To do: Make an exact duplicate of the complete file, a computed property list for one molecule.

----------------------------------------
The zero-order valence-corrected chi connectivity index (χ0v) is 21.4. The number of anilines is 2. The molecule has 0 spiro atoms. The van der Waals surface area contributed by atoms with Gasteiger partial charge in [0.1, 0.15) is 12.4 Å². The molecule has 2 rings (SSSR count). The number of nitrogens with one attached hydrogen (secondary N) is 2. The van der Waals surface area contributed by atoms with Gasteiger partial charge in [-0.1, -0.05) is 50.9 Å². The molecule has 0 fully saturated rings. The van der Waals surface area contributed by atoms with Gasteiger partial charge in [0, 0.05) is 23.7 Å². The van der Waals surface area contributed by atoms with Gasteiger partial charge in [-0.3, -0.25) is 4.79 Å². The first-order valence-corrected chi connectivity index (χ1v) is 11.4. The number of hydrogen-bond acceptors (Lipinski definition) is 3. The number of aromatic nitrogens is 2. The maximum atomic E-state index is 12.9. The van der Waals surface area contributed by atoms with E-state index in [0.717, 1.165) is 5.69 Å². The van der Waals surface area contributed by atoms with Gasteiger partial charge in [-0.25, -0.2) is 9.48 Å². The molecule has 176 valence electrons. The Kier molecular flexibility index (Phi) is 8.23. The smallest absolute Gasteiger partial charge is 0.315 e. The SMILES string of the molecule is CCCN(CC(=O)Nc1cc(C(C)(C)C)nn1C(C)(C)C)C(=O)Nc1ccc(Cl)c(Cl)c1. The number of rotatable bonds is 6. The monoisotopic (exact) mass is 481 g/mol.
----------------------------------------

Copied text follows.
The zero-order valence-corrected chi connectivity index (χ0v) is 21.4. The number of anilines is 2. The molecule has 0 spiro atoms. The van der Waals surface area contributed by atoms with Gasteiger partial charge in [0.1, 0.15) is 12.4 Å². The molecule has 2 rings (SSSR count). The number of nitrogens with one attached hydrogen (secondary N) is 2. The van der Waals surface area contributed by atoms with Gasteiger partial charge in [-0.1, -0.05) is 50.9 Å². The molecule has 0 fully saturated rings. The van der Waals surface area contributed by atoms with Gasteiger partial charge in [0, 0.05) is 23.7 Å². The van der Waals surface area contributed by atoms with Gasteiger partial charge in [-0.3, -0.25) is 4.79 Å². The first-order valence-corrected chi connectivity index (χ1v) is 11.4. The number of hydrogen-bond acceptors (Lipinski definition) is 3. The number of aromatic nitrogens is 2. The maximum atomic E-state index is 12.9. The van der Waals surface area contributed by atoms with E-state index in [0.717, 1.165) is 5.69 Å². The van der Waals surface area contributed by atoms with Gasteiger partial charge in [-0.25, -0.2) is 9.48 Å². The molecule has 176 valence electrons. The Kier molecular flexibility index (Phi) is 8.23. The smallest absolute Gasteiger partial charge is 0.315 e. The SMILES string of the molecule is CCCN(CC(=O)Nc1cc(C(C)(C)C)nn1C(C)(C)C)C(=O)Nc1ccc(Cl)c(Cl)c1. The number of rotatable bonds is 6. The monoisotopic (exact) mass is 481 g/mol.